Maheshwar: Maheshwar is perhaps one of the most beautiful palace-temple-cities that I have ever seen. What made Maheswar so special to me was how the exquisite carvings and the grandeur and magnificence of the palace was twinned with the serenity of the setting.
It was a glorious city at the dawn of Indian civilization when it was called Mahishmati, capital of King Kartivarjun. This temple town on the banks of the river Narmada finds mention in the epics of Ramayana and Mahabharata. Revived to its ancient position of importance by the Holkar queen Rani Ahilyabai of Indore. Maheshwar's temples and mighty fort-complex stand in quiet beauty, mirrored in the river below.
A number of Ghats line the river, flights of steps lead down from the sandy banks to the river, and through the day a kaleidoscope of rural India can be seen here, the pilgrims and holy men who sit here in silent meditation, the rows of graceful women who carry gleaming brass pots down to the holy, life giving river, and the ferry loads of villagers who cross and re-cross these surging waters. Lining the banks, too, are poignant memorials in stone to the satis of Maheshwar, who perished on the funeral pyres of their husbands. With their soaring spires, the many-tiered temples of Maheshwar are distinguished by their carved overhanging balconies and their intricately worked doorways.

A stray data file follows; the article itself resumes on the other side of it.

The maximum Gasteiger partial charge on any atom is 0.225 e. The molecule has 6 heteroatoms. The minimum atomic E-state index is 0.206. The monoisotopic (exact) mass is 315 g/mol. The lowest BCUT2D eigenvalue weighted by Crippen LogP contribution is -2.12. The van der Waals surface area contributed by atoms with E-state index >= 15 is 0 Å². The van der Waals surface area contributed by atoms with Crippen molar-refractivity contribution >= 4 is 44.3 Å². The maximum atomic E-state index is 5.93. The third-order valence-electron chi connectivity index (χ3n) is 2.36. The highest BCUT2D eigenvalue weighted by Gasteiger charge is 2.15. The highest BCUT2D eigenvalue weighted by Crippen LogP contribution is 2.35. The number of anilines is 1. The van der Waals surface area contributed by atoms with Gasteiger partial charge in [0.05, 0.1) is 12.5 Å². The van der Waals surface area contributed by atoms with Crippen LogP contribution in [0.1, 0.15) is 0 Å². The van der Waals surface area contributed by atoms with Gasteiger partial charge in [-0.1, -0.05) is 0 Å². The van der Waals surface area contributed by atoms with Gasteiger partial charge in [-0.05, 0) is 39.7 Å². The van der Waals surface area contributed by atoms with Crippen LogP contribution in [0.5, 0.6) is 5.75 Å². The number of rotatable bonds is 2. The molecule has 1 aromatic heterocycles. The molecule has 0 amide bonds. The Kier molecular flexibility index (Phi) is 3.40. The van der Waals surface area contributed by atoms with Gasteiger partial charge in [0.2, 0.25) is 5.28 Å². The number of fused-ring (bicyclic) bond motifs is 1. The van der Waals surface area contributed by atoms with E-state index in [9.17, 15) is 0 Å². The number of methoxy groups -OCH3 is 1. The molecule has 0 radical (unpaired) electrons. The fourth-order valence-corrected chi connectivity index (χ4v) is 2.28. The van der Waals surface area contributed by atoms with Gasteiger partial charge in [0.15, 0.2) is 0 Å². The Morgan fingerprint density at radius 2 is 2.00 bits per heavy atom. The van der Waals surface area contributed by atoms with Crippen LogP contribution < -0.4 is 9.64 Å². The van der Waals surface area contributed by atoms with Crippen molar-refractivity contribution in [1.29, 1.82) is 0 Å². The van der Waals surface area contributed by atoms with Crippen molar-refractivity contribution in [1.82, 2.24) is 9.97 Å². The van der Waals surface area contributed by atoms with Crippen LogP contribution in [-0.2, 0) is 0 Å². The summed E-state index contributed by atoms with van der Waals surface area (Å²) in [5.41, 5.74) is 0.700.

Introduced into Maheshwar years ago by Rani Ahilyabai, Maheshwari Sarees are renowned throughout India for their unique weave. Woven mostly in cotton, the typical Maheshwari saree has a plain body and sometimes stripes or checks in several variations. The mat border designs have a wide range in leaf and floral patterns. The pallu is particularly distinctive with five stripes, three colored and two white alternating, running along its width. These sarees have reversible borders, known as bugdi.